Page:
This is one of those New York Times trend pieces that’s wholly anecdotal and for that reason a bit dubious. (Though unlike others, it’s not just interviews with people NY journalists are likely to bump into at parties.) The trend it suggests is one that fits with the evidence on implicit bias— white people being more friendly to black people now that there’s a really prominent highly admired black person who they’re seeing images of all the time. Reading the article was both disturbing and hopeful (on the assumption that there’s a real trend here). Disturbing (and depressing) to read of a black man being called ‘sir’ and treated with respect on a regular basis for the first time. Disturbing (and depressing) to read white people saying that now they feel they have something to talk about to black people so they’re now able to make conversation (WTF!?) and happy that they can do this. (Though this may be a kind of rationalisation offered when the guy in question is asked to reflect on his new-found friendliness to black people.) But hopeful in that at least some changes may be taking place. Maybe. (Thanks, Mr Jender!)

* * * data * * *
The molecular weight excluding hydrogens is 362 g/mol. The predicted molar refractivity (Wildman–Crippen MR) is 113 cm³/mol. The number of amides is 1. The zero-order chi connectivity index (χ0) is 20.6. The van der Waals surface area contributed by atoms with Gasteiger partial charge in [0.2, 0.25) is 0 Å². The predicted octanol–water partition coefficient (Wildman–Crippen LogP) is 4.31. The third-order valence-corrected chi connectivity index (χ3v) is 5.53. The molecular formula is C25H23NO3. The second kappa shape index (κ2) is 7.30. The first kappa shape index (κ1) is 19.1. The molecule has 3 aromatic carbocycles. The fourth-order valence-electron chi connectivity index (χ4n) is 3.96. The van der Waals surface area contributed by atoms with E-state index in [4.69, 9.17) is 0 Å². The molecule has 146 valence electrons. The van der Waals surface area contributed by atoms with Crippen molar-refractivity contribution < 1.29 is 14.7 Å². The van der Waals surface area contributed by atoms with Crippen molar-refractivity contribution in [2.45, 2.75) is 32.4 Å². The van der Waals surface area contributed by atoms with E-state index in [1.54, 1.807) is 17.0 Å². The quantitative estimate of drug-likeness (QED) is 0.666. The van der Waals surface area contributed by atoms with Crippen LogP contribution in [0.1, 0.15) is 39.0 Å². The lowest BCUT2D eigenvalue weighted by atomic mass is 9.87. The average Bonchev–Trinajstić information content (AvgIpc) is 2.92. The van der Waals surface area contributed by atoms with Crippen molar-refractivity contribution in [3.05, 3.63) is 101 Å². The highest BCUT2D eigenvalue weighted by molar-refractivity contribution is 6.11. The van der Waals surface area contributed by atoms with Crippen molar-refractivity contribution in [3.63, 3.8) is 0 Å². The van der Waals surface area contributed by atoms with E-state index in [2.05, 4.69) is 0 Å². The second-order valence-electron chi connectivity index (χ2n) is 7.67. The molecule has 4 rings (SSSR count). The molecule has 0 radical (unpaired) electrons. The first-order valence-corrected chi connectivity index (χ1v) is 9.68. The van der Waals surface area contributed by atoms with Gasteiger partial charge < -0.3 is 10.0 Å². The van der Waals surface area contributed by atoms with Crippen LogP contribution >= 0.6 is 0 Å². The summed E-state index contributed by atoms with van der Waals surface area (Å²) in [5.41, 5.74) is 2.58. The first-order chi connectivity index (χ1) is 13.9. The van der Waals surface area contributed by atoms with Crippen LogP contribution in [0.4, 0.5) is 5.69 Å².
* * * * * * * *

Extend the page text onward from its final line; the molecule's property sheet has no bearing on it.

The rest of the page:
2 thoughts on “Race in America”
I wouldn’t be surprised if this was true, though.
I’ve thought about this off and on, but today it suddenly hit me that there’s quite possibly a common cause here, with one effect reinforcing another.
I don’t think that we should lose sight of the fact that a lot of these people voted for a black president. What we might see in part in the article, then, is another expression of what made that possible. People can be motivated to change, but not have much in the way of ideas about how to change.
Which is not to deny the role of biases.
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